Our daughter (AC) with Type 1 is 13 years old now and a competitive soccer player on a traveling team. We have played soccer at this club since she was 8 (before T1). After her diagnoses, we decided we would handle all diabetes issues at the soccer fields between my husband and myself. We have never left her at the fields or been asked to submit a Health Care Plan or Dr orders. She has been playing on the traveling teams since summer of 2010 with no issues. For the Spring season, the club switched the coach of the team. We had not experienced any problems until our 1st scrimmage game in February. My husband and daughter had decided before the game to try a new half time plan which included her checking on her own (usually I go across the field, check her, and handle everything). She was to check her sugar, text him if was normal, eat a snack, and focus on her coach's instructions. If she was low, she was to call him and let him know. AC checked her blood sugar before the game and was in the low 200's. During the 1st half of the game, she did not play but still checked her sugar at halftime. She was 52 and told her coach. He responded by asking her what she should do. AC told him she needed to call her dad and drink a juice. The coach refused to allow her to call her dad and instead said to run across the field to find him. AC tried to explain why she shouldn't run across the field but he refused and said to run. AC ran across the field drinking her juice, told my husband, and walked back across the field. When she got back to the bench, she was unable to focus and sustain eye contact with the coach. With the team present, he asked "Can you not focus on me or make eye contact when you are low?" AC tried to explain that she couldn't and apologized for her inability. He then said, "If you can't focus you are going to have a really hard time fitting in with this team" and "If you can't focus on me, I am going to keep you on the bench the whole game." He then told her how he had 7 yrs of medical experience and knew what she could and could not do when she was low....basically needed to stop using diabetes as an excuse. AC rechecked her sugar and was now 46...at this point she knows she can't call us and shouldn't run again so she decides to treat her low again. The players and coach take the field again and she waits to recheck again. At the recheck she is now 90. After she tells the coach her BG is 90 and she is okay, he tells her to run the field (the usual warm up for going into the game) and she tells him she hasn't eaten her snack yet. Coach tells her to run anyway...so she does. Finally AC decides that she MUST stop and eat her snack, so she gets her banana out of her rescue pack and enters her carbs into her pump. The coach sees she is no longer running and tells her to run. AC then runs the sideline of the soccer field while eating her banana....in front of 2 teams and parents. She continues to run until the coach blows the whistle for the end of the scrimmage game. He talks to the girls about "Negative Emotions" at the game and then dismisses them. Another girl walks with AC and tells her she is sorry for how the coach talked to her tonight and she understand AC's disability....we live in a community that has a staggering amount of Type 1 kids in our schools because our school system handles their needs so well. As a family, we took a few days to process and reflect on what our values and expectations of AC's soccer experience. We decided to withdraw her from the team and notified our team manager before our game that weekend that we felt his actions and comments were incalled for but never mentioned Type 1 D. At the game, the girls asked the coach where AC was. At 1st he told them he had "fired" her and then told them she had quit the team. He then told the team he had nothing against people with Type 1 Diabetes and continued to discuss her medical condition without her present. On Monday, a team mate came to her at school to let her know she agreed with Coach that AC used Type 1 D as an excuse.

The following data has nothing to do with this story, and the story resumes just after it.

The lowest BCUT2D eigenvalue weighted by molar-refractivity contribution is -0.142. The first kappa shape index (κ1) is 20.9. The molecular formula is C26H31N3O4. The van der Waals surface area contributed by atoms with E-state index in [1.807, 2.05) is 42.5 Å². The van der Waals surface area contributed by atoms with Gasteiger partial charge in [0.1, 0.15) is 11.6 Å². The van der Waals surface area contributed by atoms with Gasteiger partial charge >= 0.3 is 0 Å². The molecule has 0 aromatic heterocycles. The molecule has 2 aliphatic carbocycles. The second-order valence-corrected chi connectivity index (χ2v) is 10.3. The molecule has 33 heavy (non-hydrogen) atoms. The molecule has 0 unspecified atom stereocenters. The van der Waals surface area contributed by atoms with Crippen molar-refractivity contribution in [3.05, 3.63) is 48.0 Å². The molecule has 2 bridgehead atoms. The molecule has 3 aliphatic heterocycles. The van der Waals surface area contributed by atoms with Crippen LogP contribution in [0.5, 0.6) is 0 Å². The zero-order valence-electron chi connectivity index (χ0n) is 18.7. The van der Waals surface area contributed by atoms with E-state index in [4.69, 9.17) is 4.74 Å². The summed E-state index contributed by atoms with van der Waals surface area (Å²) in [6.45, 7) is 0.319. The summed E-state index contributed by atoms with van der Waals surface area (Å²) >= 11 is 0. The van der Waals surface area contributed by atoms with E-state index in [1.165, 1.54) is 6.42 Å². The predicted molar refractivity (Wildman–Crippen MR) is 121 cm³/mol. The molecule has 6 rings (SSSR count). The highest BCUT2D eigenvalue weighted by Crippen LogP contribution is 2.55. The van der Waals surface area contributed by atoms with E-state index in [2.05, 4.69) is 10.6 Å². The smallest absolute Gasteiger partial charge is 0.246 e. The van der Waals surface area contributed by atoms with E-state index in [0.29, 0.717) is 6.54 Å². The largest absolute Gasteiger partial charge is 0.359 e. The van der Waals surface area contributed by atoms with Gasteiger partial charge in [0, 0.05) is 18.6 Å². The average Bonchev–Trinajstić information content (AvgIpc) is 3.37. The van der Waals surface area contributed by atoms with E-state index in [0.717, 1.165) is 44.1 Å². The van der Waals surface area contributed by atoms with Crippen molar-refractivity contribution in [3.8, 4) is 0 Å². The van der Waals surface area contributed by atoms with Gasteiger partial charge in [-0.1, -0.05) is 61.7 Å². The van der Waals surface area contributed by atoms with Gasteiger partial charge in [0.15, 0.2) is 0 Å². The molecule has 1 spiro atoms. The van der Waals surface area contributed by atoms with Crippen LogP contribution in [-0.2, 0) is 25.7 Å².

I notified the President of the soccer club and requested a meeting with him. He would not meet with me until he had secured a meditator to sit in on the meeting. At the meeting I gave him all the above details and explained that I expected this matter to be handled. I had 3 requests of the soccer club: 1. The coach be banned from the fields and no longer be allowed to coach any teams with the club, 2. the Vice President of the club resign due to the fact he did not make any attempt to notify the President that parents had a complaint with a coach's actions and comments (he was made aware of the situation on the day I sent the email), 3. the club issue my daughter a letter of apology that would also be read to the players and parents of the team. While waiting on the next step to begin, I went before the Park and Rec Board at an open meeting to notify them of the events that took place on city property. A displinary board of soccer club parents were gathered and after SEVERAL weeks we met. I again explained the events and they asked questions but focused primarily on why I didn't just take her home if she was having a hard time with her BG or why didn't I call 911 when she was low...if it is really that serious of a medical condition...one of the members of the board is also in charge of emergency response for our community and agreed that I should have called 911. Keep in mind I didn't even know she was 46 until after the game but anyone who lives with T1 everyday knows...lows and highs are part of it and if you can drink a juice box then you handle it and move on with your day. Needless to say, the board came back with the decision that no discrimination happened, all employees and elected board members acted appropriately in the situation, and they did not owe this child or family any kind of apology.
Now we are trying to figure out what our next steps are. I plan to go before the City Council at the next open meeting but feel like we need legal representation and our diabetes dr with us. We are not a family who would ever look for a lawsuit but I truly feel like there are times when you have to realize you have the opportunity to educate others and shine light on situations which clearly are not just. My daughter will face challenges and discrimination throughout her life. My job as a parent is to help her navigate her journey through Type 1 Diabetes and help her to recognize what discrimination looks like and understand the impact her voice can have towards ending it.
I know I have written a small novel here but would greatly appreciate any advise, opinions, etc anyone may be able to offer us.